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The Anglo-German productivity puzzle, 1895-1935: a restatement and a possible resolution

Ritschl, Albrecht (2008) The Anglo-German productivity puzzle, 1895-1935: a restatement and a possible resolution. Economic History Working Papers (108/08). Department of Economic History, London School of Economics and Political Science, London, UK.

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Recent research on international productivity comparisons has focused on the discrepancies between benchmark comparisons and time series extrapolations from other benchmarks. For a 1907 benchmark, Stephen Broadberry and Carsten Burhop (2007) find German manufacturing to be only slightly ahead of Britain. Their backward extrapolation from a broader 1935 benchmark is consistent with their 1907 benchmark, provided that a traditional but disputed industrial production series of Walther Hoffmann (1965) is used. If they instead employ a revised series by Ritschl (2004), they obtain an implausibly high productivity lead of 50 percent, evidence that they therefore discard. The present paper revisits this Anglo-German productivity puzzle and suggests a resolution. Drawing on Rainer Fremdling and Reiner Staeglin (2003), I present further revisions to Germany’s industrial production series. I also calculate a revised 1907 productivity benchmark. Both the revised extrapolation and the revised benchmark indicate that on the eve of World War I, German manufacturing productivity was clearly ahead of Britain.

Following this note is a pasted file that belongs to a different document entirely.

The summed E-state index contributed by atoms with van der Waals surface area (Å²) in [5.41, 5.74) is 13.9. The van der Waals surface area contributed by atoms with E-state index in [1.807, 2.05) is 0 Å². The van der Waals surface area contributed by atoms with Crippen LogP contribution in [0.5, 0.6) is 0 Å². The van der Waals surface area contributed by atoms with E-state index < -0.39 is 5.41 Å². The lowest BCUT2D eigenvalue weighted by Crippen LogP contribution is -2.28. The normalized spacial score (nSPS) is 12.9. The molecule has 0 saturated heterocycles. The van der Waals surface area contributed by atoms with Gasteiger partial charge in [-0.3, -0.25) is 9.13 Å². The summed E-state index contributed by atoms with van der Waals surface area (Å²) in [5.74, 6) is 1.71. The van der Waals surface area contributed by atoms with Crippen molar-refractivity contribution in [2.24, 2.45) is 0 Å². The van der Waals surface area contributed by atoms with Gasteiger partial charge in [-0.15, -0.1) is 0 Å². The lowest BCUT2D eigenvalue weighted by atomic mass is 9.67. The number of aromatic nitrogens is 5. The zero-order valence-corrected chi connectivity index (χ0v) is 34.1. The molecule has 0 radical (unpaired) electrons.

Item Type: Monograph (Working Paper)
Official URL:
Additional Information: © 2008 Albrecht Ritschl
Divisions: Economic History
Subjects: H Social Sciences > HC Economic History and Conditions
D History General and Old World > D History (General) > D204 Modern History
D History General and Old World > DD Germany
D History General and Old World > DA Great Britain
Date Deposited: 29 Jan 2009 18:30
Last Modified: 16 May 2024 11:45

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